Creatine supplementation is well researched as a resistance training muscle booster. Several studies back the benefits of creatine as a strength and muscle gainer supplement.

One study found that creatine supplements can improve exercise performance and boost weight training strength gains by around 10%.

A meta-analysis found that creatine supplementation can increase muscle gain over time. Creatine supplementation can also reduce muscle fatigue, according to a 2013 study.

Creatine loading is the most effective way to reap the benefits of creatine supplementation. This means taking a dose of 20 grams a day for 6–7 days to build creatine stores. After this period, you can take 3 to 5 grams a day per serving.

This may be difficult to achieve with mass gainers. So you may want to consider taking creatine as a separate supplement initially.

#2 Protein

Your daily protein intake from food and supplements determines muscle growth. If you want to gain lean body mass rather than fat, you need to eat enough protein.

Protein consumption also helps with muscle recovery. It reduces muscle fatigue after working out or running. If you’ve ever eaten a protein-rich meal after a workout, you may have experienced this firsthand.

According to general recommendations, a healthy adult should take in 10–35% of calories from protein. On a 2,000-calorie diet, that’s about 200–700 calories of protein.

Looking to preserve muscle mass? The American College of Sports Medicine (ACSM) recommends 0.35 grams of protein per pound of body weight. That’s 0.8 grams of protein per kilogram.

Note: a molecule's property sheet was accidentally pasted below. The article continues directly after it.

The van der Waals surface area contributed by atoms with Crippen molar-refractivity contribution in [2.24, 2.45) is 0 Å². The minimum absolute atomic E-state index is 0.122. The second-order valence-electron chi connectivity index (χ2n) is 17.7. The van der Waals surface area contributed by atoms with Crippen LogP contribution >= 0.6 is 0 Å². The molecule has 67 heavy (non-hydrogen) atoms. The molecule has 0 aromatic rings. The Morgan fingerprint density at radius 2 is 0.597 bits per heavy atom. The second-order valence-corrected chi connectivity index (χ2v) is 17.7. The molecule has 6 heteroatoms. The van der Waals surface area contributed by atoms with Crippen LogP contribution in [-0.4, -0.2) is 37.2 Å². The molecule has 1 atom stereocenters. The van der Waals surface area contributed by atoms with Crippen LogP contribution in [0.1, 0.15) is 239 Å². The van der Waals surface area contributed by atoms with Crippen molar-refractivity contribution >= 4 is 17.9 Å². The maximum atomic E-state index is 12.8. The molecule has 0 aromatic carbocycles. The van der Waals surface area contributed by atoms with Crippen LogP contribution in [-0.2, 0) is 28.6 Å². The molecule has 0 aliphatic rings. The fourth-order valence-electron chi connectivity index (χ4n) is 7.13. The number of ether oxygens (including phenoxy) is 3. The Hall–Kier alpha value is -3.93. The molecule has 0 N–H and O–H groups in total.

After the age of 50, the body begins to lose muscle mass through aging. This calls for an increase to 1 gram of protein per kilogram.

To increase muscle mass through exercise, ACSM recommends taking in 0.5–0.8 grams of protein per pound of body weight, or the equivalent of 1.2–1.7 grams of protein per kilogram.

Meanwhile, the International Society of Sports Nutrition (ISSN) recommends 1.4–2.0 grams of protein per kilogram. Ideally, you should consume this protein across the day, every 3 or 4 hours.

Your body can only absorb up to 30 grams of protein per serving. Eating more protein than this per serving won’t lead to increased weight. The excess protein will be excreted through urine.

Taking in too much protein can be harmful. It can create a metabolic burden that can put you at a higher risk of developing kidney stones. It may also affect your bones and liver.

Many foods rich in protein are also high in fat. Because of this, eating too many proteins can increase your intake of cholesterol and dietary fats. This, in turn, may contribute to coronary heart disease and cancer.

In the US, men within the 19–59 age range are taking in too many proteins, according to the 2020–2025 Dietary Guidelines for Americans report.

The same report recommends that the protein you take in should include all the essential amino acids (EAAs) and leucine. Whey protein is a good example. Derived during the cheesemaking process, whey protein is highly nutritious. It’s also easy for the body to absorb.

Protein can come through foods as well as supplementation such as mass gainers, protein bars, or in liquid form. However, meeting your protein goals through diet alone can be challenging.

This is especially true if you are vegetarian or vegan. Whey protein, brown rice protein, and protein powders can facilitate optimum nutrition.

Keto Cycle is a dietary supplement that can help you burn fat while putting on muscle. Including whey protein as a key ingredient, it provides 7 grams of protein per serving (mixed with 240ml of water). You also get 80 calories and 4 grams of carbs per serving.